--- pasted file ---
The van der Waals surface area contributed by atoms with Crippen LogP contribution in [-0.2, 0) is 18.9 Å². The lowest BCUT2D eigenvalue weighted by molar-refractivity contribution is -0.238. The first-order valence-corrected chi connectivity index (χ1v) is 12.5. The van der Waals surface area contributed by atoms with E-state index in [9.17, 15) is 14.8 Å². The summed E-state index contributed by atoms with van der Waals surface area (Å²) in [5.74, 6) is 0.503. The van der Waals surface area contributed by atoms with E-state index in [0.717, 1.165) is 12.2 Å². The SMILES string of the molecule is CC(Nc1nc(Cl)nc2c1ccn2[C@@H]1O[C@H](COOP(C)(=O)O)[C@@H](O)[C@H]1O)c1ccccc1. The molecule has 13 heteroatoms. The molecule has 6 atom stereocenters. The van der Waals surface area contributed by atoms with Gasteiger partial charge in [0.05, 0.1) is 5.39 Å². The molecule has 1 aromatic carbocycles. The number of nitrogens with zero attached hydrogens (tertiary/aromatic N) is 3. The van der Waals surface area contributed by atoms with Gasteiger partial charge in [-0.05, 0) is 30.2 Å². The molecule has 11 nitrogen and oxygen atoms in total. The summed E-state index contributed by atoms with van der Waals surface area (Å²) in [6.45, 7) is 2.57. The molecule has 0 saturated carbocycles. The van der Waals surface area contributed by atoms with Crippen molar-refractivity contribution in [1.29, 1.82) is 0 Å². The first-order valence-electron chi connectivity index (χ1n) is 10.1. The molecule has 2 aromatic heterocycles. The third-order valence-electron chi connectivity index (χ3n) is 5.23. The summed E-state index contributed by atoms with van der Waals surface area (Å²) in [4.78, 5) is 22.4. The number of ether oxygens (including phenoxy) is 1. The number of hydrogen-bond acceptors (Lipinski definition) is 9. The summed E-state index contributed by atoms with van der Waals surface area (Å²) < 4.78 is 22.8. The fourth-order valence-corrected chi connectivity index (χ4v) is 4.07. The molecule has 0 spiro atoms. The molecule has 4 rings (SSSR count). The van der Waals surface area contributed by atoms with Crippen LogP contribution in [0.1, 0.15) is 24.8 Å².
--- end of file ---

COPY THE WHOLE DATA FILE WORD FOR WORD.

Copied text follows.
The van der Waals surface area contributed by atoms with Crippen LogP contribution in [-0.2, 0) is 18.9 Å². The lowest BCUT2D eigenvalue weighted by molar-refractivity contribution is -0.238. The first-order valence-corrected chi connectivity index (χ1v) is 12.5. The van der Waals surface area contributed by atoms with E-state index in [9.17, 15) is 14.8 Å². The summed E-state index contributed by atoms with van der Waals surface area (Å²) in [5.74, 6) is 0.503. The van der Waals surface area contributed by atoms with E-state index in [0.717, 1.165) is 12.2 Å². The SMILES string of the molecule is CC(Nc1nc(Cl)nc2c1ccn2[C@@H]1O[C@H](COOP(C)(=O)O)[C@@H](O)[C@H]1O)c1ccccc1. The molecule has 13 heteroatoms. The molecule has 6 atom stereocenters. The van der Waals surface area contributed by atoms with Gasteiger partial charge in [0.05, 0.1) is 5.39 Å². The molecule has 1 aromatic carbocycles. The number of nitrogens with zero attached hydrogens (tertiary/aromatic N) is 3. The van der Waals surface area contributed by atoms with Gasteiger partial charge in [-0.05, 0) is 30.2 Å². The molecule has 11 nitrogen and oxygen atoms in total. The summed E-state index contributed by atoms with van der Waals surface area (Å²) in [6.45, 7) is 2.57. The molecule has 0 saturated carbocycles. The van der Waals surface area contributed by atoms with Crippen molar-refractivity contribution in [1.29, 1.82) is 0 Å². The first-order valence-electron chi connectivity index (χ1n) is 10.1. The molecule has 2 aromatic heterocycles. The third-order valence-electron chi connectivity index (χ3n) is 5.23. The summed E-state index contributed by atoms with van der Waals surface area (Å²) in [4.78, 5) is 22.4. The number of ether oxygens (including phenoxy) is 1. The number of hydrogen-bond acceptors (Lipinski definition) is 9. The summed E-state index contributed by atoms with van der Waals surface area (Å²) < 4.78 is 22.8. The fourth-order valence-corrected chi connectivity index (χ4v) is 4.07. The molecule has 0 spiro atoms. The molecule has 4 rings (SSSR count). The van der Waals surface area contributed by atoms with Crippen LogP contribution in [0.1, 0.15) is 24.8 Å².